|Borderline Insanity: Blk Jks, March 3 at RIBCO|
|Music - Feature Stories|
|Written by Jeff Ignatius|
|Friday, 27 February 2009 16:58|
If you want a sense of how excited the music press is about the up-and-coming South African psychedelic rock band Blk Jks (pronounced "Black Jacks"), you only need to see the art-rock royalty that reviewers name-check.
The stuffy New York Times: "Far closer to TV on the Radio and the Mars Volta than they are to Ladysmith Black Mambazo."
The hipsters at Spin, dubbing Blk Jks a "hot new band" earlier this month: "The electro-funk experimentalism of TV on the Radio with the Afro-pop guitars of Vampire Weekend, and drop in hints of jazz, ethnic African music, and the prog-rock of contemporary acts like the Mars Volta."
If those descriptions pique your interest, Daytrotter.com is bringing Blk Jks to the Quad Cities, and fans of adventurous rock would be foolish to miss the band's performance at RIBCO on Tuesday, March 3. This is a buzz band poised to make seriously good noise.
The prevalence of the twin touchstones of TV on the Radio and the Mars Volta is lazy in the sense that none of the three bands is WASP-y, but it's also spot-on. It's not so much Blk Jks' sound as it is an approach to sound: the sonic experimentation within song structures of TV on the Radio, balanced by the no-rules aesthetic of the Mars Volta. The South African quartet doesn't mimic either but already stands comfortably alongside them -- quite an accomplishment considering it doesn't yet have a proper album to its credit.
Blk Jks' Mystery EP is 20 minutes of a stiff, cold wind, a warning to the world that quite a storm is coming. The four tracks are dense and musically menacing -- not in the sense of being sinister but tense with pent-up power eager for release. When it comes, the combustion might be joyous and bright -- as on the closing 90 seconds of "Summertime," anchored by a soft, bright, nearly ecstatic guitar melody over a slowly accelerating cacophony -- but it's scary good.
The Fader -- putting the band on its cover last March, before the band had done much of anything on record -- nailed the Blk Jks' strange brew of African roots, prog-rock muscle, and surprise: "In a way, the secret ingredient of Blk Jks' sound is the long and venerable tradition of township jazz ... . There's also metal there, in the sense of Cream, Deep Purple and early-early Sabbath, when metal was not a genre with rules and uniforms but a tendency, a serrated edge occasionally cutting the surface of rhythm and blues like the tailfin of something terrifying just below the surface. Then there are the traditional South African strains the members grew up with, alongside Fela and reggae. Somehow the force of all those elements swinging away at each other lifts the whole thing off the ground like a fish-tailing helicopter."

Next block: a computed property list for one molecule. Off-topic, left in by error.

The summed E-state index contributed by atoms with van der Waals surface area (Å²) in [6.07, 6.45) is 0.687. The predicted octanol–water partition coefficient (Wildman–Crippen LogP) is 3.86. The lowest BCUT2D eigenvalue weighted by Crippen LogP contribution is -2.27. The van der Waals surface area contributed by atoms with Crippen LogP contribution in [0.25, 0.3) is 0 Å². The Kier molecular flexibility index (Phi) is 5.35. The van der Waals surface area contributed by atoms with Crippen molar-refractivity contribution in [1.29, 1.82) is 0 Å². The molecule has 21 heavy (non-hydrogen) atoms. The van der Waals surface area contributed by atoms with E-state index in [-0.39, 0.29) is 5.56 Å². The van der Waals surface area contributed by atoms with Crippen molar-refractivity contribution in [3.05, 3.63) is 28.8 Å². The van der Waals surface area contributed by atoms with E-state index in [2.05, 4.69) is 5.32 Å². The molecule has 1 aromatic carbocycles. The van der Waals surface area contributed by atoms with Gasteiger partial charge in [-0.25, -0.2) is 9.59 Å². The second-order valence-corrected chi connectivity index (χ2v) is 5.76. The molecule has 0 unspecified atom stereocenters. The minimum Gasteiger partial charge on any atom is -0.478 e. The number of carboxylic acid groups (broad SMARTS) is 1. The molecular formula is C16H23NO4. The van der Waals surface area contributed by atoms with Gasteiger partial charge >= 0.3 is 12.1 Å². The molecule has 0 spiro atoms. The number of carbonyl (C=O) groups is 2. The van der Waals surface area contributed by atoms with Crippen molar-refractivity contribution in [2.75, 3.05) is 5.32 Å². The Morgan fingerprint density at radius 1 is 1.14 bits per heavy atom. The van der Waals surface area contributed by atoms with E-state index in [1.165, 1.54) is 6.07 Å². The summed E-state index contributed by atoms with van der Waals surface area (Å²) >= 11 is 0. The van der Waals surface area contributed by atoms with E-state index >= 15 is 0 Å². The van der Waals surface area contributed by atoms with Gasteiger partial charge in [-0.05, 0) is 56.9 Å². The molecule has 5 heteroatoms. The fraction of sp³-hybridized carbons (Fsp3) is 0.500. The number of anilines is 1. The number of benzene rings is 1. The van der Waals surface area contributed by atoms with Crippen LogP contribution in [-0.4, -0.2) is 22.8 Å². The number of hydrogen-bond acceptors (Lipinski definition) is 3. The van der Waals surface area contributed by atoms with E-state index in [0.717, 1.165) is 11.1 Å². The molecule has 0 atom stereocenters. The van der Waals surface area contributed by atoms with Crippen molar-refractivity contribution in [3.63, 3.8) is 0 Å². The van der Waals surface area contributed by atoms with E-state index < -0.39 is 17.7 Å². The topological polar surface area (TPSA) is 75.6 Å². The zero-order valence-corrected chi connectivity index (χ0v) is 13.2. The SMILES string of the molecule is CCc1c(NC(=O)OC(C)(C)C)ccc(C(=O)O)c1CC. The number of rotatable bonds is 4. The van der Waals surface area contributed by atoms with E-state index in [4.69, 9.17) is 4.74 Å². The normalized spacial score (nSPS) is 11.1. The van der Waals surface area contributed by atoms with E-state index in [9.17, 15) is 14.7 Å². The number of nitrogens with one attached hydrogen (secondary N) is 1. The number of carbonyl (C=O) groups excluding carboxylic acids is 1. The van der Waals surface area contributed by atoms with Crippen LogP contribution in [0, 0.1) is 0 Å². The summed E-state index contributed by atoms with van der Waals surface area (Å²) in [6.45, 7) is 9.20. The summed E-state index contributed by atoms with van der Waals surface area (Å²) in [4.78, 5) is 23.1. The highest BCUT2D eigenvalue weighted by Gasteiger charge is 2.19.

Vocalist Linda Buthelezi -- in a phone interview from the Indiana studio where the band is rehearsing for its second jaunt through the United States -- said recording the EP over a weekend with producer Brandon Curtis (frontman of Secret Machines) gave the band a sense of its possibilities.
"The EP was rather overly produced," he said, but don't take the "overly" to mean the band was dissatisfied with the results. Rather, he said, Mystery was a learning experience: "Nothing was really missing, but on a personal level it was an introduction to what can be done with our sound. So that was pretty much an eye-opener, as to different directions we could take as a band."
Bassist Molefi Makananise added: "We had time to experiment and see the other potentials that the band had."
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Two of the EP's songs -- "Lakeside" and the layered, atmospheric, and elegiac "It's in Everything You'll See" -- have been re-worked for the Blk Jks' first full-length, which the band finished recording two weeks ago with Curtis, Buthelezi said. The album should be released by late summer, he said.
The carefully sculpted sound of Mystery is likely to be loosened for the album, Buthelezi said, and the audience at RIBCO on Tuesday should expect more of the explosiveness that's largely latent on the EP.
"We're just brothers on the stage, just bouncing off each other's vibe," he said. "I'd just say borderline insanity."
Blk Jks will perform at RIBCO on Tuesday, March 3. Yes Future is also on the bill, and the all-ages show starts at 7 p.m. Cover is $7.
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